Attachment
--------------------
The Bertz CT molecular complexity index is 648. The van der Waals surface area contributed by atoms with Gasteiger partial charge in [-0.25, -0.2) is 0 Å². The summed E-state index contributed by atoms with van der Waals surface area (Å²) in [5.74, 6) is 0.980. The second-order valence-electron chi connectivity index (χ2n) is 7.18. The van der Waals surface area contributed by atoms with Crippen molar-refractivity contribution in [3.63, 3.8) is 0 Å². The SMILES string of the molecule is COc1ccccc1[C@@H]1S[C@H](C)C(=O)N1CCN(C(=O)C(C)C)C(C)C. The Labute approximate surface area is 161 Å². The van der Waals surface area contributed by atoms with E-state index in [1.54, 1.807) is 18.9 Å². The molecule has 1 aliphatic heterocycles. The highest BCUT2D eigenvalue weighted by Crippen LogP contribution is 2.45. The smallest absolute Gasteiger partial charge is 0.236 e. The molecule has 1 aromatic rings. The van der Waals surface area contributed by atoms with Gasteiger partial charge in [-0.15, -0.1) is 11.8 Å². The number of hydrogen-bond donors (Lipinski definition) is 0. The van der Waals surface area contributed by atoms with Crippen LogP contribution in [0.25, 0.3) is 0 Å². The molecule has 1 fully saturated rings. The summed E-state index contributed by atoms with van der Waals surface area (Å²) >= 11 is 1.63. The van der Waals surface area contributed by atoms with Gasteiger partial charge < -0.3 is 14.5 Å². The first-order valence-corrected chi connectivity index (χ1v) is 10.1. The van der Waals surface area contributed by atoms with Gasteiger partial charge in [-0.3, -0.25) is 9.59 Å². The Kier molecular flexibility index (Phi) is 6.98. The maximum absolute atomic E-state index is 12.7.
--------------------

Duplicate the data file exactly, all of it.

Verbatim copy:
The Bertz CT molecular complexity index is 648. The van der Waals surface area contributed by atoms with Gasteiger partial charge in [-0.25, -0.2) is 0 Å². The summed E-state index contributed by atoms with van der Waals surface area (Å²) in [5.74, 6) is 0.980. The second-order valence-electron chi connectivity index (χ2n) is 7.18. The van der Waals surface area contributed by atoms with Crippen molar-refractivity contribution in [3.63, 3.8) is 0 Å². The SMILES string of the molecule is COc1ccccc1[C@@H]1S[C@H](C)C(=O)N1CCN(C(=O)C(C)C)C(C)C. The Labute approximate surface area is 161 Å². The van der Waals surface area contributed by atoms with E-state index in [1.54, 1.807) is 18.9 Å². The molecule has 1 aliphatic heterocycles. The highest BCUT2D eigenvalue weighted by Crippen LogP contribution is 2.45. The smallest absolute Gasteiger partial charge is 0.236 e. The molecule has 1 aromatic rings. The van der Waals surface area contributed by atoms with Gasteiger partial charge in [-0.15, -0.1) is 11.8 Å². The number of hydrogen-bond donors (Lipinski definition) is 0. The van der Waals surface area contributed by atoms with Crippen LogP contribution in [0.25, 0.3) is 0 Å². The molecule has 1 fully saturated rings. The summed E-state index contributed by atoms with van der Waals surface area (Å²) >= 11 is 1.63. The van der Waals surface area contributed by atoms with Gasteiger partial charge < -0.3 is 14.5 Å². The first-order valence-corrected chi connectivity index (χ1v) is 10.1. The van der Waals surface area contributed by atoms with Gasteiger partial charge in [-0.3, -0.25) is 9.59 Å². The Kier molecular flexibility index (Phi) is 6.98. The maximum absolute atomic E-state index is 12.7.